Being critical doesn't always mean being nasty, but a big part of me wonders whether Satan might have had a better run of it if they had kept their original name and just forged on, since nothing they released in the '80s was poor, whether by the original name or under the Blind Fury and Pariah monikers. Praise of this album is easy to come by and the musical skill is undeniable for the most part, so allow me to briefly summarize. We get here speedy and mildly technical heavy metal, drums played aggressively and vocals clean but predominantly high-pitched, sort of like a less idiosyncratic John Arch of the original Fates Warning line-up. The coordination of guitarists Russ Tippins and Steve Ramsey is enviable, especially as they play at speed, remain melodic, and produce both memorable riffs and intricate solos. As well as being influential, a few of the songs like 'Break Free' and 'Trial by Fire' knock most of their contemporaries out of the park in terms of skill and pure songwriting appeal.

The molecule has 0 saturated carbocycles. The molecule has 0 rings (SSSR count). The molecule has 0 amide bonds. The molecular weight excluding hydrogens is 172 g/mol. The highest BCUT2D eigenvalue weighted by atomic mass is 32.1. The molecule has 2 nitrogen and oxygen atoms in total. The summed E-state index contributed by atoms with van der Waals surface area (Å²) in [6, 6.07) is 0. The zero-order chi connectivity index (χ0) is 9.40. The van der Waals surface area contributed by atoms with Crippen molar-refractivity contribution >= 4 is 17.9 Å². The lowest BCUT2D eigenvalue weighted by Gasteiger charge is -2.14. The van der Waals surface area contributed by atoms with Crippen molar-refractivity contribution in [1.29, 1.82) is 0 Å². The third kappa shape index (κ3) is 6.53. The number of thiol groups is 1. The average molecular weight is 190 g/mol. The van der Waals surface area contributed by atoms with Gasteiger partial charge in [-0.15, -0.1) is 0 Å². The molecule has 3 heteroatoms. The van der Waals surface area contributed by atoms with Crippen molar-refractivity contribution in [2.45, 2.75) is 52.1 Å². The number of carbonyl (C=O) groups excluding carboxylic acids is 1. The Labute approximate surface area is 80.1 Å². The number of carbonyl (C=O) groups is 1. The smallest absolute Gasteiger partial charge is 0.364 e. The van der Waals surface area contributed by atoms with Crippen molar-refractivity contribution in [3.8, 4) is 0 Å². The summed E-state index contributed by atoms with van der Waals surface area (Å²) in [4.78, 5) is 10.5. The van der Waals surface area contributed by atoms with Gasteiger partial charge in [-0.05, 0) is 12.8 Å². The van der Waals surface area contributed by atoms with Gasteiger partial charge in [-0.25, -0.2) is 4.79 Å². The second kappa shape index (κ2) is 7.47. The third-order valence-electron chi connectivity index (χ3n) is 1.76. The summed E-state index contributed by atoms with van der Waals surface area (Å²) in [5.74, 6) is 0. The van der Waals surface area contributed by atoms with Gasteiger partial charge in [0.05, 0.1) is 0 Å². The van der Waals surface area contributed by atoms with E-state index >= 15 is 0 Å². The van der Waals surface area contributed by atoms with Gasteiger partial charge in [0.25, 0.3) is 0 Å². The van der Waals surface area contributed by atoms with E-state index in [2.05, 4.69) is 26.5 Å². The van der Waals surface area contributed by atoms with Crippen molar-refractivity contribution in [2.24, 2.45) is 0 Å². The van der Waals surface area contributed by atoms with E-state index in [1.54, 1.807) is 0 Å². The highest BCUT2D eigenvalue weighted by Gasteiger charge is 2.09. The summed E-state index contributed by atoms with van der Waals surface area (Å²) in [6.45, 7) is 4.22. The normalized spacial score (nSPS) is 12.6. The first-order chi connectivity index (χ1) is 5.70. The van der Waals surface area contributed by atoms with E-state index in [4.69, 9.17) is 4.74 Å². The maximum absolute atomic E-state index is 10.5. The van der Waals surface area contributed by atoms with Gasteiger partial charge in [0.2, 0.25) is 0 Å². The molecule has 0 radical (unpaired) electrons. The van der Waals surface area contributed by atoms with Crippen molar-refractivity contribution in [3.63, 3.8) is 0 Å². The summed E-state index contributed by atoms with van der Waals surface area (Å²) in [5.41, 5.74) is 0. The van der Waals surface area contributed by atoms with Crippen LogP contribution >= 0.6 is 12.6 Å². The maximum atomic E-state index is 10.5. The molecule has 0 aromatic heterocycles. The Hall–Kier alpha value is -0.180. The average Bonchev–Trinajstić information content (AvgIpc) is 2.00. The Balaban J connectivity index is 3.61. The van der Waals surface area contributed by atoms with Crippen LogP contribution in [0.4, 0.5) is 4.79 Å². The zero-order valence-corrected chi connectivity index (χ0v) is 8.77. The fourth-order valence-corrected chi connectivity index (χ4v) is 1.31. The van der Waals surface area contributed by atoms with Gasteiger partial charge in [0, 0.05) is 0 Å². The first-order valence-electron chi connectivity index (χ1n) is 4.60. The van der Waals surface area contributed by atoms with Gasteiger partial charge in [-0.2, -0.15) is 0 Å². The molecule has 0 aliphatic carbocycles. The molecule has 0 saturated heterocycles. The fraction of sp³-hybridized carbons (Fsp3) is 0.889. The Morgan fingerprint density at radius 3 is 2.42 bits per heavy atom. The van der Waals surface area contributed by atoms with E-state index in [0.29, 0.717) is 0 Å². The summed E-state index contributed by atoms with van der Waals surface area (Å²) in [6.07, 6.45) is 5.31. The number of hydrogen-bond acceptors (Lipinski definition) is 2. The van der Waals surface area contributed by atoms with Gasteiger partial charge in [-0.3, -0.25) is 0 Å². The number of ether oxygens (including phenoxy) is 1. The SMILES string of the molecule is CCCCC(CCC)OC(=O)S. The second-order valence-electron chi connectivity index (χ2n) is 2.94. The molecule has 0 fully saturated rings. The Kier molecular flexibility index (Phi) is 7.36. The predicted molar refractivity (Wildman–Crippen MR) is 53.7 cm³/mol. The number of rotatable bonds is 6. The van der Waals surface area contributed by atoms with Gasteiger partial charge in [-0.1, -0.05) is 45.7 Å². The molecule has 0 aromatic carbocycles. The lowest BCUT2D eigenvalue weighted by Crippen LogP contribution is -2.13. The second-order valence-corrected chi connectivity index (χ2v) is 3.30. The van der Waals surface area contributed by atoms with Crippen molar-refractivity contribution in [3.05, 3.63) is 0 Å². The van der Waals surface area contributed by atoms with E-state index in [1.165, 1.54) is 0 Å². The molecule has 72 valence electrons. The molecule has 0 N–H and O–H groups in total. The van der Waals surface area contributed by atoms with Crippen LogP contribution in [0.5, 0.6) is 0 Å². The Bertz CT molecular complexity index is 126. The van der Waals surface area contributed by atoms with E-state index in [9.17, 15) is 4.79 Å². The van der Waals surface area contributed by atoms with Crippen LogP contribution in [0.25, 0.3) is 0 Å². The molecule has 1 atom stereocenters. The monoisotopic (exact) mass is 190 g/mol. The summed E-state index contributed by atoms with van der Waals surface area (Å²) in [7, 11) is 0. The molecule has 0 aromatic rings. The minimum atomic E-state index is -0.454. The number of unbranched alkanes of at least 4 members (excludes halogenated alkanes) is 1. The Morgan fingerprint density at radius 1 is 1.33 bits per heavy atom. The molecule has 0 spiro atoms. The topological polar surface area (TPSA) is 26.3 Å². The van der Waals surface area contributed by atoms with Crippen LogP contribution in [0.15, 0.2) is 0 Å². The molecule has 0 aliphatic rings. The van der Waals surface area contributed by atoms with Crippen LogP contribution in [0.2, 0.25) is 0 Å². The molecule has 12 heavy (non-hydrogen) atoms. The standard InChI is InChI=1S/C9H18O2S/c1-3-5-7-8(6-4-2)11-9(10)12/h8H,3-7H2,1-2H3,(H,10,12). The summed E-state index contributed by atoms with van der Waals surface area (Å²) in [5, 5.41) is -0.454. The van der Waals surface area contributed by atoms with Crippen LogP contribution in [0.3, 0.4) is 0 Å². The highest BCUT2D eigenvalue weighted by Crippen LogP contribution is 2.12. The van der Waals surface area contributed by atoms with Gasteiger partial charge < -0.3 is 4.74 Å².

Allow me now to test and tease Court in the Act to reveal any potential weaknesses. Seeing as the skill of the instrumentalists is nigh on impregnable, I'd like to make comment on Brian Ross first. Distinctive though he is, both his mid-range and his higher shrieks lay themselves open to criticism. When singing more comfortably, he sounds a little too relaxed to bring appropriate drama to all of the songs, coming across as actually uninterested while 'Alone in the Dock' builds itself up, something that harms the balladic instrumental structure. Perhaps as a result of sitting low in a grubby mix, these mid-range vocals lack power too; the same feature hampers the higher-pitched interjections to a lesser degree, though here he is often focused more on pitch than effect and sounds frightened and feminine as a result. In this second situation, those who refuse to worship at the altar of King Diamond may have a more instinctive grasp of my feeling that Ross's vocals fail to serve the atmosphere. To temper this denunciation of the vocals, I must admit that they match the creative songwriting employed and cause little problem during the speedier numbers.